In contrast, purchasing a more simplistic and ready-made product may result in a lower commission.

Since commissions can be included directly with other annuity purchasing fees, it can be important to be aware of what the commission will be and how it compares to other fees.

Can Annuity Fees and Commissions Change Over Time?

Whether the fees and commissions connected to your annuity will change over time does depend on the annuity and who is selling it.

There are one-time fees that should not repeat and likely will not change, including up-front or purchasing fees.

Many other fees are charged annually and as a percentage, meaning that their value can change with the value of the annuity.

According to the Wisconsin Office of the Commissioner of Insurance, some annuity charges are fixed, but a provider may be able to change others over time.

This will also depend on whether you opted for a front-loaded or back-loaded contract. Some annuity contracts require the fees to be paid at the start of the contract, while others save this step for later in the lifetime of the annuity.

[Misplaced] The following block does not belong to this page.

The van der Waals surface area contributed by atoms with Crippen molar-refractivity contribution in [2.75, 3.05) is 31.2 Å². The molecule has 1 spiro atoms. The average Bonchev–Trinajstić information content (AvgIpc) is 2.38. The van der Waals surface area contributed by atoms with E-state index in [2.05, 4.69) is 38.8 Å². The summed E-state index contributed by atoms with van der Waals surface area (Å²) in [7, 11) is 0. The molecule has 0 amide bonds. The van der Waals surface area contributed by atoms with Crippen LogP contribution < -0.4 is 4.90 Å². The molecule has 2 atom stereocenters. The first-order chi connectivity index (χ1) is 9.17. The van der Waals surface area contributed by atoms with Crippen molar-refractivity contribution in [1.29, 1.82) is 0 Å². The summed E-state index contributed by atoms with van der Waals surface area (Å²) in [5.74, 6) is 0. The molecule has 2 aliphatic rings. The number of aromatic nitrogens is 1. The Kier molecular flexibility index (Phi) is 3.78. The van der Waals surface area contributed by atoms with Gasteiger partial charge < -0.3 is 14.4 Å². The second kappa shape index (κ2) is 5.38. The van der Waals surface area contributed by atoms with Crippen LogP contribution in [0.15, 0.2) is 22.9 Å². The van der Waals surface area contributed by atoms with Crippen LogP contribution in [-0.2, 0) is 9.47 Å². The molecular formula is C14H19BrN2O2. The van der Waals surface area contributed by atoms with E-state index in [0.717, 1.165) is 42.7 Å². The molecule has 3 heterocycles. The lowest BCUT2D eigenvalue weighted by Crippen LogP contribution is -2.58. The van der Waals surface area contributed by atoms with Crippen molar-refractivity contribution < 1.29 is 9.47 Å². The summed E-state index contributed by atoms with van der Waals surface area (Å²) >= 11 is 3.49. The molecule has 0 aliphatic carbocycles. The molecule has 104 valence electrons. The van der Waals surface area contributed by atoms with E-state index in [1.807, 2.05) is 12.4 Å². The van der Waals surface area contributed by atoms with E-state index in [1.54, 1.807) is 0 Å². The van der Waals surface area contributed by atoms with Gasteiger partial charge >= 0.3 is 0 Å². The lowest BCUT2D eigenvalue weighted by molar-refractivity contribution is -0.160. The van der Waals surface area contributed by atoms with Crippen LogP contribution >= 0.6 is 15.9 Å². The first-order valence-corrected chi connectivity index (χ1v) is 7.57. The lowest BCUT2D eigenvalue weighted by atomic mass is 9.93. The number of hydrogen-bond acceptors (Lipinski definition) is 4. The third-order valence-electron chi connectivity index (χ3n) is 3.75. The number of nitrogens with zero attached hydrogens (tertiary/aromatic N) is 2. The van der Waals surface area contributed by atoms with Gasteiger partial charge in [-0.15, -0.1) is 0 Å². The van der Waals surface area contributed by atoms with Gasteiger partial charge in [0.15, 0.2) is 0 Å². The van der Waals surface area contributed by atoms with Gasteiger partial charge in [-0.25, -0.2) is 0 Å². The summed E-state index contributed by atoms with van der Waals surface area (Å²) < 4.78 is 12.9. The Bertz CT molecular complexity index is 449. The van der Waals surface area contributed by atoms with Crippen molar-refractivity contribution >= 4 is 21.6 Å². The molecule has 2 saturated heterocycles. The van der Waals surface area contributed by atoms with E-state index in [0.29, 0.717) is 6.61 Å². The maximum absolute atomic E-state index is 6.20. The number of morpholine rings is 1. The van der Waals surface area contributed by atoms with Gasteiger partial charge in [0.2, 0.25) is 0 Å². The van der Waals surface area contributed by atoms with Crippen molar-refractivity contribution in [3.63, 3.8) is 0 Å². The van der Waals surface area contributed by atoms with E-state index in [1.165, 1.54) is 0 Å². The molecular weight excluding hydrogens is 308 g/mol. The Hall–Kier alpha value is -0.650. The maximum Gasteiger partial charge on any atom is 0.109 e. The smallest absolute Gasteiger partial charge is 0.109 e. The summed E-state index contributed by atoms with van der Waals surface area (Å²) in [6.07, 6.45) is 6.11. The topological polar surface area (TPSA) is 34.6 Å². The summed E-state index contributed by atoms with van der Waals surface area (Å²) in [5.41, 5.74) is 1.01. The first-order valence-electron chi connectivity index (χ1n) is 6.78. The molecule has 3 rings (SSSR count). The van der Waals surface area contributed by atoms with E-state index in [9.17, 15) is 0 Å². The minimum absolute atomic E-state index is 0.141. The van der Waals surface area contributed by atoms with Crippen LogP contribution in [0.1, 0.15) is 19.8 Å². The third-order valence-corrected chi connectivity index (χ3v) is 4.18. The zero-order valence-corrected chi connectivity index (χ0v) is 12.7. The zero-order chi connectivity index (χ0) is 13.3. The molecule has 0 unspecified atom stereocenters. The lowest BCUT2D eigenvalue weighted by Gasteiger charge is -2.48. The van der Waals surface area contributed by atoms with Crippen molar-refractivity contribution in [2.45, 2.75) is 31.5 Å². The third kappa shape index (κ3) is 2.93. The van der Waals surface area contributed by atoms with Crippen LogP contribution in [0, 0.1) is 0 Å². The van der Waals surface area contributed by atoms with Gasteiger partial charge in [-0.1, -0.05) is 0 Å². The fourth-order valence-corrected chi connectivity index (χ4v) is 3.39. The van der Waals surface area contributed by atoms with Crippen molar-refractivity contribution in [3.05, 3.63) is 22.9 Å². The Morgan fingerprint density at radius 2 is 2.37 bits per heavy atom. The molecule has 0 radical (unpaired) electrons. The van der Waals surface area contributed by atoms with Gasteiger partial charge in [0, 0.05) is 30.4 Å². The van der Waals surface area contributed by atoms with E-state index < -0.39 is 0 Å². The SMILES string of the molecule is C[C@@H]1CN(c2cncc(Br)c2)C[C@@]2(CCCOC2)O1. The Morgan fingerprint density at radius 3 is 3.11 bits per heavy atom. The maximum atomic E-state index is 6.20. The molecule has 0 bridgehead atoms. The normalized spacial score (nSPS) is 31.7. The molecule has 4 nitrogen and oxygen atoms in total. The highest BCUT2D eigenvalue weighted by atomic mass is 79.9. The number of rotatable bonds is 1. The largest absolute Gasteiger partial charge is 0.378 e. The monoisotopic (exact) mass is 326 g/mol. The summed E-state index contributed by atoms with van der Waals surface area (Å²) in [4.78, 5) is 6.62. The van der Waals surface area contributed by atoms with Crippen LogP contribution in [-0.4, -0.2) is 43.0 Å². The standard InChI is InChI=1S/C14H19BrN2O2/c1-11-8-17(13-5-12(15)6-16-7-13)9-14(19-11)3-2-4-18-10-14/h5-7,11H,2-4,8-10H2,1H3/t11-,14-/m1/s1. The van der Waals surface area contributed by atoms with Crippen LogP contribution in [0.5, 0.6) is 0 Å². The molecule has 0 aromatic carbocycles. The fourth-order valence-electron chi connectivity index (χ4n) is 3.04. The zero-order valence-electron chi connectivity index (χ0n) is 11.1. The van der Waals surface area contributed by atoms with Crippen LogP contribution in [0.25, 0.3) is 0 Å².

Interested in Buying an Annuity?
Connect with a specialist to find out how an annuity can offer you guaranteed monthly income for life.
*Ad: Clicking will take you to our partner

High Commissions vs. Low Commission Annuities

It’s important to remember that commissions are not standardized or set in stone, meaning that you will see different options depending on the type of annuity and the provider.

If you are looking for a low-commission annuity, then it may make sense to stick to the simpler options. Think something like a straightforward fixed annuity that is not an overly complex financial product and can be readily available for purchase.

On the other hand, it’s important to be aware of the types of annuities that can come with a high commission. These can include more unwieldy and diverse products like variable annuities or those that have had multiple riders attached to them.

The more complex the annuity becomes and the more work that goes into setting it up, the more risk you run of facing a high commission.